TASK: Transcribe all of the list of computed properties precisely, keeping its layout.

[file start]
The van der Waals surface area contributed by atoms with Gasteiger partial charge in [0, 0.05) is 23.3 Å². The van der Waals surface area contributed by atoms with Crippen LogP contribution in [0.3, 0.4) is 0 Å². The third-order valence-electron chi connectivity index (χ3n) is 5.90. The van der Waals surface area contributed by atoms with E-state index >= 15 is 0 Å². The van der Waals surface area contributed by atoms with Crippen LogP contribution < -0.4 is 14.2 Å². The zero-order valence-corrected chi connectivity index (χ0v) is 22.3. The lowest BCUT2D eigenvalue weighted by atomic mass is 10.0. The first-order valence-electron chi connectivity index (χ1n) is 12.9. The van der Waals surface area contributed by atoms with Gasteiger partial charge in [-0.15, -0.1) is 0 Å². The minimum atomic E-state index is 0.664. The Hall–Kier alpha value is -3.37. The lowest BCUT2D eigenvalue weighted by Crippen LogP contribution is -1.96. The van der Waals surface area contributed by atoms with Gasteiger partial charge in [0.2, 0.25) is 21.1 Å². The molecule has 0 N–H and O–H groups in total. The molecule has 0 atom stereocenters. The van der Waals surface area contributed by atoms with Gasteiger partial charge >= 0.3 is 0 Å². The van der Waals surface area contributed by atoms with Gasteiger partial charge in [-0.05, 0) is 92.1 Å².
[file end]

The van der Waals surface area contributed by atoms with Gasteiger partial charge in [0, 0.05) is 23.3 Å². The van der Waals surface area contributed by atoms with Crippen LogP contribution in [0.3, 0.4) is 0 Å². The third-order valence-electron chi connectivity index (χ3n) is 5.90. The van der Waals surface area contributed by atoms with E-state index >= 15 is 0 Å². The van der Waals surface area contributed by atoms with Crippen LogP contribution < -0.4 is 14.2 Å². The zero-order valence-corrected chi connectivity index (χ0v) is 22.3. The lowest BCUT2D eigenvalue weighted by atomic mass is 10.0. The first-order valence-electron chi connectivity index (χ1n) is 12.9. The van der Waals surface area contributed by atoms with Gasteiger partial charge in [-0.15, -0.1) is 0 Å². The minimum atomic E-state index is 0.664. The Hall–Kier alpha value is -3.37. The lowest BCUT2D eigenvalue weighted by Crippen LogP contribution is -1.96. The van der Waals surface area contributed by atoms with Gasteiger partial charge in [0.2, 0.25) is 21.1 Å². The molecule has 0 N–H and O–H groups in total. The molecule has 0 atom stereocenters. The van der Waals surface area contributed by atoms with Gasteiger partial charge >= 0.3 is 0 Å². The van der Waals surface area contributed by atoms with Gasteiger partial charge in [-0.05, 0) is 92.1 Å².